Gunsmoke (1955–1975): Season 10, Episode 26 - Bank Baby - full transcript

Bert Clum uses his clan to get what he wants. They are camped outside of Dodge. When they meet a small wagon train, he hatches a plot to rob the local bank. But he needs to snatch a baby to hide behind first.

(theme music playing)

(both guns fire)

ANNOUNCER: starring
James Arness as Matt Dillon.


(man snoring)

(continues snoring)

(groans softly, inhales)

You gonna leave them rabbits
for the horse to stomp on?

- Have you cleaned 'em, Milton?
- Uh-uh. What is that, Ma?


- Oh.
- Did you hear me, boy?

Get them rabbits
away from the horse!

And get that horse unsaddled!

I gotta tell you everything!

There's some, uh,
people camped out yonder.

About two or three
wagons of 'em.

Oh, is that so?

How far?

A mile or two.

Oh, now, wait a minute,
don't unsaddle the horse.

Where you going?

- I'm going out to that camp.
- What for?

Well, it ain't none
of your business,

but, uh, maybe they got
something worth stealing.

This ought to last
us the night, anyway.

Hey, looks like
we got a visitor.

- Howdy.
- Howdy.

You all staying here long?

Well, just another night.

We're heading for Dodge City.

This, uh, your
land we're on here?

(chuckles): No, I
ain't got no land.

You all alone?

I got a family.

Just might go into
Dodge ourselves.

Oh, well, you're welcome
to throw in with us if you like.

Oh, thanks, thanks, but
it ain't that much of a trip.

Well, I reckon I'll
see you in Dodge.

- Well, sure.
- Good luck.

Oh, that's my wife, and my son.

Well, so long.

(baby cooing)

(continues cooing)


I want my coffee!

It's comin'.

(man muttering)

You forgot the sugar!

We're out of sugar.

We're out of sugar,
we're out of potatoes,

we're out of soap, we're out of
dang near everything, ain't we?

(sighs) Well, it
ain't my fault, Bert.

We're out of everything
except your whining,

and I'm sick of it.

Aw, very well, you can eat now.

We're going to Dodge.

Dodge City?

Well, that's right, son.

You figured that out real good.

You mean you're gonna get a job?

Oh, you ain't never gonna
come to know me, Bess.

It costs money to live in Dodge.

Well, now, don't get
your spirits up, woman...

I didn't say we was
gonna live there!

We gonna drink whiskey
and gamble money

and all like that, Pa?


We're gonna rob the bank.

MILTON (laughs): Rob the bank.

You're kidding, ain't you, Pa?


What's the matter, Bess,
you got nothing to say?

You're gonna rob a
bank, I can't stop you.

But you don't approve, do you?


Well, maybe you'll
change your mind if I come

over there and knock my fist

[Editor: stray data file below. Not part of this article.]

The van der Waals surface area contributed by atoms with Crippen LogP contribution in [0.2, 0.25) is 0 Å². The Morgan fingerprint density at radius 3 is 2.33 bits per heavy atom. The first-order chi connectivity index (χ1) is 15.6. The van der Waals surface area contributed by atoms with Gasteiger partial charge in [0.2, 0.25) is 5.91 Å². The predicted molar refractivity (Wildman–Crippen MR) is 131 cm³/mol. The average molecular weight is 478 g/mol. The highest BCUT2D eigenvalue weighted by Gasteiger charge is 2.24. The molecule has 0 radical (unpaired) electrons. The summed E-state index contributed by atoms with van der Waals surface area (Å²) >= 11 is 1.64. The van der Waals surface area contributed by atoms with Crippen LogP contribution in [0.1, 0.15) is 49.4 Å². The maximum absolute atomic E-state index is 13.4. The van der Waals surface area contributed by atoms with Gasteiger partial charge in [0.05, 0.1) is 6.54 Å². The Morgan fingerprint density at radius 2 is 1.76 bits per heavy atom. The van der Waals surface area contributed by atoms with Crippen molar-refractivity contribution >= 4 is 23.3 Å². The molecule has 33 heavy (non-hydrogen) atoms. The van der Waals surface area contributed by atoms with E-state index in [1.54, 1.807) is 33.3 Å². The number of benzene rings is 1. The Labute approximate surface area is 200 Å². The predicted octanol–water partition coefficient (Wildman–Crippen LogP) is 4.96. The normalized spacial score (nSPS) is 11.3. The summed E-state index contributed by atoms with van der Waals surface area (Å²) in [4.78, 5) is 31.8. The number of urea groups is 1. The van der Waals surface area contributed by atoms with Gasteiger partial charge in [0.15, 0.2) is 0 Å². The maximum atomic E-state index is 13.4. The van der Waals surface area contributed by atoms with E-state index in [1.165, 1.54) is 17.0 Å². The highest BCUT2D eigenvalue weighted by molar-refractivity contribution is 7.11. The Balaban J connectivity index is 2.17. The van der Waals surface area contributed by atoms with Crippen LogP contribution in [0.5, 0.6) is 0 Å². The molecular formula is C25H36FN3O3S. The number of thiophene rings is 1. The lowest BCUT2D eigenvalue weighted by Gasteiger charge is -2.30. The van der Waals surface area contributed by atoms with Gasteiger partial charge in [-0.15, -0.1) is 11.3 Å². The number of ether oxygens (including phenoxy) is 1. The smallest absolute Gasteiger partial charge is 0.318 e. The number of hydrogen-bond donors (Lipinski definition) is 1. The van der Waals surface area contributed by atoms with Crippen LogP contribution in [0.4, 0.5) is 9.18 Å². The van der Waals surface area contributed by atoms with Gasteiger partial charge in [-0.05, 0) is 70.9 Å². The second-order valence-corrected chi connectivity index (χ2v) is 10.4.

in your head a few times, huh?

I ain't sure I care
no more, Bert.

Well, you better
start caring, Bess,

you better start caring hard.

Now, you listen to me, I got
me a little plan in my head,

and I aim to see it out,
and you're gonna help me,

you hear me, you're gonna help
me without a squeak out of you!

Now, Pa... don't
go hurting her, now.

Oh, why, you big stupid
ox, how'd you like a bullet

right where it'd hurt the most!

You mean you'd shoot me?

Well, anybody as
worthless as you,

I'd be doing us all a favor.

Oh, you ain't really gonna
shoot me, are you, Pa?

Well, you don't behave,
and see how fast I will.

I'll be good.

Eh, that's what's
so discouraging...

You'll probably never give
me an excuse to shoot you.

- Oh, Bert...
- Oh, shut up, shut up,

and listen to me.

I went over to that camp
looking for something to steal.

- Well, I found it.
- MILTON: Found what?

And I'm going for
it tonight, alone.

- Well, what'd you find?
- Something to help us

rob the bank... I got it all
figured out, the whole business!

Well, what is it, Pa,
the thing you found?

- A baby.
- MILTON: A baby?!

No. No, Bert. Bert, no.

N-Not some woman's
child, not a baby. Ple...

Yes, a baby, a cute little baby,

and you're gonna handle
it like it was your own.

You hear me? You're
gonna be the lovingest mama

in the whole state of
Kansas, you hear me?

Huh? You understand?

And you're not gonna
let on to nothin', see?

You're gonna
play the game right!

It's gonna be your baby!

Your baby!

The Bardens sure
turned in early tonight.

Yeah, they was both tired.

Jane was, especially.

She ain't been feeling
up to snuff recently.

Well, when we get to
Dodge, she can see the doctor.

- If they got one.
- Now, they're sure to have a doctor.

(sighs) Oh, I'd like a cup of
that tea, if there's some left.

You bet there is. You
just set right down there.

- Baby sleeping all right, Grace?
- Mm-hmm.

Been asleep for some time now.

Here you are, Grace.

Oh, thank you.

(baby crying)